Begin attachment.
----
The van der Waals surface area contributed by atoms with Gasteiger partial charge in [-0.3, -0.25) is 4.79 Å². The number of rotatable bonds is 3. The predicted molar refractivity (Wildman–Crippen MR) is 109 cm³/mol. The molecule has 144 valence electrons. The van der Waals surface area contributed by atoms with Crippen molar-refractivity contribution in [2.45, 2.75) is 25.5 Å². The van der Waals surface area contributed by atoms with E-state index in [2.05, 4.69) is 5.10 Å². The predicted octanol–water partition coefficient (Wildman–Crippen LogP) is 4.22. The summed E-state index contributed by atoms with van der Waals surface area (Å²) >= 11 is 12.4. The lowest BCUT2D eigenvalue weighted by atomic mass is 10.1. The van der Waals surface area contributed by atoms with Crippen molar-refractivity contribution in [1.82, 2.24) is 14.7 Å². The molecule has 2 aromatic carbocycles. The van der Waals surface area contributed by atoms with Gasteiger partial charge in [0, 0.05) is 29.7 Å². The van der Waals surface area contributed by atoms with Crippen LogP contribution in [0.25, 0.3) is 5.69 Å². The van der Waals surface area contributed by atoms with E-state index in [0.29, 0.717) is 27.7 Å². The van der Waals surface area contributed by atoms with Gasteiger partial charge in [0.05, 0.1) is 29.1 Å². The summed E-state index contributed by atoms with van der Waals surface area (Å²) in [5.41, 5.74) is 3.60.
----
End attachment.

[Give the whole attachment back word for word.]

The van der Waals surface area contributed by atoms with Gasteiger partial charge in [-0.3, -0.25) is 4.79 Å². The number of rotatable bonds is 3. The predicted molar refractivity (Wildman–Crippen MR) is 109 cm³/mol. The molecule has 144 valence electrons. The van der Waals surface area contributed by atoms with Crippen molar-refractivity contribution in [2.45, 2.75) is 25.5 Å². The van der Waals surface area contributed by atoms with E-state index in [2.05, 4.69) is 5.10 Å². The predicted octanol–water partition coefficient (Wildman–Crippen LogP) is 4.22. The summed E-state index contributed by atoms with van der Waals surface area (Å²) >= 11 is 12.4. The lowest BCUT2D eigenvalue weighted by atomic mass is 10.1. The van der Waals surface area contributed by atoms with Crippen molar-refractivity contribution in [1.82, 2.24) is 14.7 Å². The molecule has 2 aromatic carbocycles. The van der Waals surface area contributed by atoms with Gasteiger partial charge in [0, 0.05) is 29.7 Å². The van der Waals surface area contributed by atoms with Crippen LogP contribution in [0.25, 0.3) is 5.69 Å². The van der Waals surface area contributed by atoms with E-state index in [0.29, 0.717) is 27.7 Å². The van der Waals surface area contributed by atoms with Gasteiger partial charge in [0.05, 0.1) is 29.1 Å². The summed E-state index contributed by atoms with van der Waals surface area (Å²) in [5.41, 5.74) is 3.60.